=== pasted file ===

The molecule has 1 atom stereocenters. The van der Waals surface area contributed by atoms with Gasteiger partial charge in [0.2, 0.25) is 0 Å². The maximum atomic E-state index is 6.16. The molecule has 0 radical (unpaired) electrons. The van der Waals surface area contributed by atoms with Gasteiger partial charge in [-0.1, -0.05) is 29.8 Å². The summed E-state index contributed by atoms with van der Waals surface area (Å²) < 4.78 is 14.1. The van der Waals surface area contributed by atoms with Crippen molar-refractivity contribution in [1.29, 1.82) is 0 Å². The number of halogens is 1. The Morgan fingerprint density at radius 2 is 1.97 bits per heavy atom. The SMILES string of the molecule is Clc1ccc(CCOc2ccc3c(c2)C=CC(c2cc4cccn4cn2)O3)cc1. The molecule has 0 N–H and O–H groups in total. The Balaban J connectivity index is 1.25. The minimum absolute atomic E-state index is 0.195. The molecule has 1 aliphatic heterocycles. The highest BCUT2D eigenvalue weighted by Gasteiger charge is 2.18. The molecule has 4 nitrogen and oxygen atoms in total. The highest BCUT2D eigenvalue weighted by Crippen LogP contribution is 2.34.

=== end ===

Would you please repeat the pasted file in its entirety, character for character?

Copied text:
The molecule has 1 atom stereocenters. The van der Waals surface area contributed by atoms with Gasteiger partial charge in [0.2, 0.25) is 0 Å². The maximum atomic E-state index is 6.16. The molecule has 0 radical (unpaired) electrons. The van der Waals surface area contributed by atoms with Gasteiger partial charge in [-0.1, -0.05) is 29.8 Å². The summed E-state index contributed by atoms with van der Waals surface area (Å²) < 4.78 is 14.1. The van der Waals surface area contributed by atoms with Crippen molar-refractivity contribution in [1.29, 1.82) is 0 Å². The number of halogens is 1. The Morgan fingerprint density at radius 2 is 1.97 bits per heavy atom. The SMILES string of the molecule is Clc1ccc(CCOc2ccc3c(c2)C=CC(c2cc4cccn4cn2)O3)cc1. The molecule has 0 N–H and O–H groups in total. The Balaban J connectivity index is 1.25. The minimum absolute atomic E-state index is 0.195. The molecule has 1 aliphatic heterocycles. The highest BCUT2D eigenvalue weighted by Gasteiger charge is 2.18. The molecule has 4 nitrogen and oxygen atoms in total. The highest BCUT2D eigenvalue weighted by Crippen LogP contribution is 2.34.